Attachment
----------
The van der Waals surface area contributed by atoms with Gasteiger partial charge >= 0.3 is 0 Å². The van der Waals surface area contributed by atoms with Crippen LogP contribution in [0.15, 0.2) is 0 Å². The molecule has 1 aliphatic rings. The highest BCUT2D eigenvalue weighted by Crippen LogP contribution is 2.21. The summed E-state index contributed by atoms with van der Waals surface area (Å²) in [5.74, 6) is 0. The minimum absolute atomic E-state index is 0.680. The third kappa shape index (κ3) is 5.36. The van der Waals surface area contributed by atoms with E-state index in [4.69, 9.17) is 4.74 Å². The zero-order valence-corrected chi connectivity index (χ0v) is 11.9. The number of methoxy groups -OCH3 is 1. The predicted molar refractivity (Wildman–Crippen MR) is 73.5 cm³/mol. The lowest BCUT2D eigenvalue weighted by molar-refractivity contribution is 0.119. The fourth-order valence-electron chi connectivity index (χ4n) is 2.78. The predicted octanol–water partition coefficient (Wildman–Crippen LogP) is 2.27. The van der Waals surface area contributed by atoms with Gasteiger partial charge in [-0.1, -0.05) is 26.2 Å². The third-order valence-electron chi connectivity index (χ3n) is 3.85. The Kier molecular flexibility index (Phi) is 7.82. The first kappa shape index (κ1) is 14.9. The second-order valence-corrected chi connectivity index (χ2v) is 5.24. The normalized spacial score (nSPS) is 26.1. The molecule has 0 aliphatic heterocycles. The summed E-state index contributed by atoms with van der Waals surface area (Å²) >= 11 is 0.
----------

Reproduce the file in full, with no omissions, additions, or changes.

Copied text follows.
The van der Waals surface area contributed by atoms with Gasteiger partial charge >= 0.3 is 0 Å². The van der Waals surface area contributed by atoms with Crippen LogP contribution in [0.15, 0.2) is 0 Å². The molecule has 1 aliphatic rings. The highest BCUT2D eigenvalue weighted by Crippen LogP contribution is 2.21. The summed E-state index contributed by atoms with van der Waals surface area (Å²) in [5.74, 6) is 0. The minimum absolute atomic E-state index is 0.680. The third kappa shape index (κ3) is 5.36. The van der Waals surface area contributed by atoms with E-state index in [4.69, 9.17) is 4.74 Å². The zero-order valence-corrected chi connectivity index (χ0v) is 11.9. The number of methoxy groups -OCH3 is 1. The predicted molar refractivity (Wildman–Crippen MR) is 73.5 cm³/mol. The lowest BCUT2D eigenvalue weighted by molar-refractivity contribution is 0.119. The fourth-order valence-electron chi connectivity index (χ4n) is 2.78. The predicted octanol–water partition coefficient (Wildman–Crippen LogP) is 2.27. The van der Waals surface area contributed by atoms with Gasteiger partial charge in [-0.1, -0.05) is 26.2 Å². The third-order valence-electron chi connectivity index (χ3n) is 3.85. The Kier molecular flexibility index (Phi) is 7.82. The first kappa shape index (κ1) is 14.9. The second-order valence-corrected chi connectivity index (χ2v) is 5.24. The normalized spacial score (nSPS) is 26.1. The molecule has 0 aliphatic heterocycles. The summed E-state index contributed by atoms with van der Waals surface area (Å²) >= 11 is 0.